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For a year after graduating from high school, Derek Micheau lived in his hometown of Olympia, Wash., flipping burgers at a Jack in the Box by day and playing League of Legends all night. Alone in his apartment, Micheau spent up to 14 hours a day chasing a dream shared by thousands of other serious League players — going pro.
League of Legends is one of a dozen hugely popular games known as “eSports,” in which teams of professional gamers from around the world compete for millions of dollars in prize money.
If this is the first time you’ve heard of eSports, you can be sure it won’t be the last. In 2016, nearly 300 million people worldwide tuned in to watch major eSports tournaments online, and hundreds of thousands packed into sports stadiums from Seoul to Kiev to watch teams of professional gamers do battle. This isn’t like watching your buddies play Super Mario Bros. Games like League of Legends, Dota 2 and Heroes of the Storm are team-based, real-time strategy contests known as Multiplayer Online Battle Arenas (MOBAs). The action is intense and matches stretch for an hour or more, with brilliant attacks and counterstrikes punctuated by high-adrenaline announcers called shoutcasters.
Global viewership of professional eSports already exceeds the 204 million people who watch NFL games, and the number of viewers is expected to explode to 500 million by 2020, toppling other traditional sports like basketball and baseball. The top-earning eSports pros earned nearly $2 million each in 2016 playing Dota 2, with prize money coming from corporate sponsors and crowd-funded contributions.
Micheau was about to quit his full-time League of Legends habit and enroll in a local community college when he got a call from Ferris Ganzman, a semi-pro League of Legends manager who had just been hired by Robert Morris University (RMU) in Chicago as the country’s first-ever head coach of a varsity League of Legends team. Like the school’s other athletic programs, the gaming squad was named after the school mascot, the Eagles. Ganzman was calling with an intriguing offer: more than $18,000 in annual scholarships to come play video games at RMU.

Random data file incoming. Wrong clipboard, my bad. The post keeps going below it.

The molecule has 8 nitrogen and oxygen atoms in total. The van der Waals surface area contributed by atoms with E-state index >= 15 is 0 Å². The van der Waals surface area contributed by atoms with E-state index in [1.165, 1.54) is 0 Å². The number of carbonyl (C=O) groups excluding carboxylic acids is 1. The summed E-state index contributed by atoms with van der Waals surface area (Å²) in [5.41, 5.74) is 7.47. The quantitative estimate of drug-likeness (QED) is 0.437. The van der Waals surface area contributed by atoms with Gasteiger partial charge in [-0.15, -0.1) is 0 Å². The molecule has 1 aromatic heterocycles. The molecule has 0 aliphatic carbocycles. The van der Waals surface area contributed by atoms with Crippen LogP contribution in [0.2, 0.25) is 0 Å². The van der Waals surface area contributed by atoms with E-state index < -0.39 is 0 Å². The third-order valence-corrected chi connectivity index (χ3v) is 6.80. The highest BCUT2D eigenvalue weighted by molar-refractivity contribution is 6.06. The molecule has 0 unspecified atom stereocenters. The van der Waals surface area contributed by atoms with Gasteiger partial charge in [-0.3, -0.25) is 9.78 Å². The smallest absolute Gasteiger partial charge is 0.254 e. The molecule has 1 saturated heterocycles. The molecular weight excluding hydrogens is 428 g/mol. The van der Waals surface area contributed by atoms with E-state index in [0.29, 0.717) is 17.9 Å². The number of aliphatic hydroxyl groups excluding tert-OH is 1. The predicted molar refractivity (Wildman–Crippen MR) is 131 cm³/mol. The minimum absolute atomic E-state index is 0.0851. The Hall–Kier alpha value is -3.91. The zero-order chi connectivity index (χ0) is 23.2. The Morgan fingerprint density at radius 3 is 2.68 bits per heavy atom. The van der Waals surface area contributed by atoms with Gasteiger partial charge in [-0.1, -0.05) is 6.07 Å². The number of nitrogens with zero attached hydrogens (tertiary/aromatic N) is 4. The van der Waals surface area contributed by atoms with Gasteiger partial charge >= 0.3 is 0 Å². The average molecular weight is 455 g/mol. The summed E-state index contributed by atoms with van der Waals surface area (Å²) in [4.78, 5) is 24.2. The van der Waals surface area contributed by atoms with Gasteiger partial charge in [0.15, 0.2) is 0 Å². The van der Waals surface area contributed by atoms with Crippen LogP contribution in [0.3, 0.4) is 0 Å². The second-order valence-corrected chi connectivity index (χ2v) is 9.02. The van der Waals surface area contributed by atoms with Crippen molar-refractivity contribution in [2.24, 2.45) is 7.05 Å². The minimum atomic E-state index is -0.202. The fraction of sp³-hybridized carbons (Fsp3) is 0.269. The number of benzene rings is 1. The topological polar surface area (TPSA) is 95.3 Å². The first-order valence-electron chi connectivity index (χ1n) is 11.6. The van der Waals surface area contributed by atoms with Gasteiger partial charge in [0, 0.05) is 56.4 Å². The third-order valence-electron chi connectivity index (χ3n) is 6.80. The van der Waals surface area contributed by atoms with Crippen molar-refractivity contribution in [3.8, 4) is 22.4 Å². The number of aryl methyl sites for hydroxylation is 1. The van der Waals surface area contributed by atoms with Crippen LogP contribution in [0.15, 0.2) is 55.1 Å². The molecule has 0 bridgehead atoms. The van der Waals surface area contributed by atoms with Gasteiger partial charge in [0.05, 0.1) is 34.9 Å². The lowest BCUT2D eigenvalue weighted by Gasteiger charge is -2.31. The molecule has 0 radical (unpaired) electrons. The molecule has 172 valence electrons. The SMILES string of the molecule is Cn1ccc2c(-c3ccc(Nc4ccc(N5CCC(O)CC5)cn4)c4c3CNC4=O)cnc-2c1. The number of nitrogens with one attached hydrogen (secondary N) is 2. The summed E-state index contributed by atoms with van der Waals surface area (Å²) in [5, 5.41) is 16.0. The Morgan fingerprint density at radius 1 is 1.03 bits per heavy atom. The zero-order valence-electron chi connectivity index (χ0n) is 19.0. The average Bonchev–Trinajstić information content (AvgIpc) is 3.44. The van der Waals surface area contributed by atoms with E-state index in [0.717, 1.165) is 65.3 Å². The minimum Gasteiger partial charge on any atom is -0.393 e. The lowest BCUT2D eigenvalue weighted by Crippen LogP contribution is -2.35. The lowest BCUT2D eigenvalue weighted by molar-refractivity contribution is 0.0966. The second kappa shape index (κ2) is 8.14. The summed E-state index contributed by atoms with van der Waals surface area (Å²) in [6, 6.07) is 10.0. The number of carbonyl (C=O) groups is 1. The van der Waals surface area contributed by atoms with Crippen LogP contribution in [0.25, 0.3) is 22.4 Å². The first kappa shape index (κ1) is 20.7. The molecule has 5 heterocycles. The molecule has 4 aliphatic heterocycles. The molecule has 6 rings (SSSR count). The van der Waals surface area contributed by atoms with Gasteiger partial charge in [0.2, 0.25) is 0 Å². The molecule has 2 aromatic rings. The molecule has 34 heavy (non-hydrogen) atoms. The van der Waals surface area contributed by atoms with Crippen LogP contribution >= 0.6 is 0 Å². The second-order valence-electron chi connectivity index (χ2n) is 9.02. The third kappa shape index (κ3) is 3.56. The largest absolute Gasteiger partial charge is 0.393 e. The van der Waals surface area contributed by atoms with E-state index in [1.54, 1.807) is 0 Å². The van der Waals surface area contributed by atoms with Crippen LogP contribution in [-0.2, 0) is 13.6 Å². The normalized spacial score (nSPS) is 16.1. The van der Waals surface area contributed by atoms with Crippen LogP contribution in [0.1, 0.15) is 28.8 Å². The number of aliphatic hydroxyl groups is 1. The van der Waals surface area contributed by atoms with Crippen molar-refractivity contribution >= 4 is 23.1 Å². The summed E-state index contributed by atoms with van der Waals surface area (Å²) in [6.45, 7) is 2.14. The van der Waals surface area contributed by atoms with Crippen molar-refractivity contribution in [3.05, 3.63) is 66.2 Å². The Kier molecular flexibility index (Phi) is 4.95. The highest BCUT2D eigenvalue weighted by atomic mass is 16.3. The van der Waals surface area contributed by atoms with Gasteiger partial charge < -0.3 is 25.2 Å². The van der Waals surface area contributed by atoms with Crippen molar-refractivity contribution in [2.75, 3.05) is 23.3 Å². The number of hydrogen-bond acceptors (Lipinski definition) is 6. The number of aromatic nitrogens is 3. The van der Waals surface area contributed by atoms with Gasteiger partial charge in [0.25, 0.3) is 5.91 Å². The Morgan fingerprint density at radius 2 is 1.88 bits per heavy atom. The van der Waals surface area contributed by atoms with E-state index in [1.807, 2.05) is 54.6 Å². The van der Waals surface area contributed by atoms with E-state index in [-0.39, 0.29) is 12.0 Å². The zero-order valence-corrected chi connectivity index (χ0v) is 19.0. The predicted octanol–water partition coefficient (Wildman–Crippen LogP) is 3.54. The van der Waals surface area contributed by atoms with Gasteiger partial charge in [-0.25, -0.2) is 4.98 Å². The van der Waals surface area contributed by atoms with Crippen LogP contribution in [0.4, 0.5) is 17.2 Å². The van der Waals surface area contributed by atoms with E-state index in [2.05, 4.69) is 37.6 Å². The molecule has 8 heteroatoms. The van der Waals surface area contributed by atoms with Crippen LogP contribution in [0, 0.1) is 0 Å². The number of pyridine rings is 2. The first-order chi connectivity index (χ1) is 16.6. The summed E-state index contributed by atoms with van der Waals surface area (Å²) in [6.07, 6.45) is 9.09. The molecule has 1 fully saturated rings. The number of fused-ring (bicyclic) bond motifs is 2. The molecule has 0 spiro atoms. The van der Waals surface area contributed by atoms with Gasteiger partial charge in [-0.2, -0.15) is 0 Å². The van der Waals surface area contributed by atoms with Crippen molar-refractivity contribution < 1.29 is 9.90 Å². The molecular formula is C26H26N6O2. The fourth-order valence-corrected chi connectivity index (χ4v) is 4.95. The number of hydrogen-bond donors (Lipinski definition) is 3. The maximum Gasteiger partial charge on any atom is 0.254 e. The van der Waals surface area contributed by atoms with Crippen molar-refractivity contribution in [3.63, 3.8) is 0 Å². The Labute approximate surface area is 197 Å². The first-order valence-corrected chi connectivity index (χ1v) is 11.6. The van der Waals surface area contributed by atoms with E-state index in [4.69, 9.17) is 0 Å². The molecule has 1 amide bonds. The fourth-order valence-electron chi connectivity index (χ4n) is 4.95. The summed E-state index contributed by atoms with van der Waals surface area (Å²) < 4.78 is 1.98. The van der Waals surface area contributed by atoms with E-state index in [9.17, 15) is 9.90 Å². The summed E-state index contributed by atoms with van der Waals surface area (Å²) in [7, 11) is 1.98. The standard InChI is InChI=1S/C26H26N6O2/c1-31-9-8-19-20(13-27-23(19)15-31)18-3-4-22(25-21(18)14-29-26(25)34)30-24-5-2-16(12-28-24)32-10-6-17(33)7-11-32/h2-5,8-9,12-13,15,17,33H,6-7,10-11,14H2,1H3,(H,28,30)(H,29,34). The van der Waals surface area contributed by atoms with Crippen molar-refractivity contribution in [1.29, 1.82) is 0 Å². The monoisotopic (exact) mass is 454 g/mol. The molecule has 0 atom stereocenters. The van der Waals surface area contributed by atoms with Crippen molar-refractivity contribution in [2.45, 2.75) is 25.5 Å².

“The first thing my parents told me was, ‘You’d better not give them any money,” said Micheau, who is now a senior business major at RMU in his third season with the Eagles. “I don’t think they ever thought that I’d be able to correlate how good I was at video games to any kind of school.”
The varsity eSports team at RMU was the brainchild of Kurt Melcher, a 20-year athletics administrator and former women’s soccer coach at the college. He’s also a lifelong gamer. Back in 2014, there were hundreds of student-run clubs at U.S. colleges playing in online eSports tournaments, but administrators scoffed at awarding official status to a bunch of gamers sitting in a dorm room.
“We went 100 percent the other way and said, ‘This is a sport,'” recalled Melcher, who used his cache as a veteran administrator to convince RMU’s president to back the idea. “We wanted to go all in, provide scholarships, provide training space, provide gear, and really treat it as if it were a college basketball team.”
There are 50 players on the 2016-2017 RMU League of Legends team. Roughly 30 of them receive a varsity scholarship equaling 70 percent of tuition and the other 20 get a varsity reserve scholarship, 35 percent of tuition. They practice eight to 10 hours each day under a full-time coaching staff in a state-of-the-art gaming facility that is sponsored by industry heavyweights like iBUYPOWER and Asus. The facility is equipped with $350 ergonomic gaming chairs, $100 headphones, and vast projection screens.